"Urbs" is the "normal" noun. It means it's the form of the noun, when it's used outside of a sentence.
And it's also the form of the noun when it's the subject of a sentence (=nominative case, nominative form if you prefer).
"in" require the case to be "urbe". If you see the declension table, you will see that "urbe" is the ablative of "urbs".
Because in + ablative, is used in Latin to indicate a static location, without a move. They sleep in the city, so they won't move, so we can use a "static ablative".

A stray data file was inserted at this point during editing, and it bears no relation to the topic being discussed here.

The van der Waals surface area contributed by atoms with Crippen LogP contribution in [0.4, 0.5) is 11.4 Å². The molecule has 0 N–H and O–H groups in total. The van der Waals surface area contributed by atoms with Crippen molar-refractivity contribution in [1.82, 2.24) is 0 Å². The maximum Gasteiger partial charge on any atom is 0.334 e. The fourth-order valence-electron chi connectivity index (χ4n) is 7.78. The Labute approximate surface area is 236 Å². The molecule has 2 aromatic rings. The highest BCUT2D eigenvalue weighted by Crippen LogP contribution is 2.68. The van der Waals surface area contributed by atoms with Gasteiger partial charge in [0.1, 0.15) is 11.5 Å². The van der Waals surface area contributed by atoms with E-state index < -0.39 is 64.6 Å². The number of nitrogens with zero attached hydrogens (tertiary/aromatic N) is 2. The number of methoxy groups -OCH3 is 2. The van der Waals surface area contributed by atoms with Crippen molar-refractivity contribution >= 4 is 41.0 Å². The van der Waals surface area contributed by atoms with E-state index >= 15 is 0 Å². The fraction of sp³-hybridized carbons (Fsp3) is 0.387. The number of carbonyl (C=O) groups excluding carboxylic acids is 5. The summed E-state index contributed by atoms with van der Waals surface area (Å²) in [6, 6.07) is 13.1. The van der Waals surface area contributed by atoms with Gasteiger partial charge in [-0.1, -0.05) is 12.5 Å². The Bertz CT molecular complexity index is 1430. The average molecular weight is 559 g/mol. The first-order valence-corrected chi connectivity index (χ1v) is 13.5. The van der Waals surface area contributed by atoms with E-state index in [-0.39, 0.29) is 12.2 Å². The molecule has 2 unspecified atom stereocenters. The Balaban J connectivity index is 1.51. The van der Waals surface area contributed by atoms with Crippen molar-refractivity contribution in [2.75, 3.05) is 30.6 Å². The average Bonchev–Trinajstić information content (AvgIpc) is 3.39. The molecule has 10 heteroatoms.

krtzrovavrt, I believe these two vowels are/were pronounced separately, something called «hiatus» in linguistics. Examples in Indo-European languages include: the Spanish «maestro», and the French «naïf». It's definitely an aspect of Latin pronunciation that one should be aware of, although many people simply render it as a diphthong.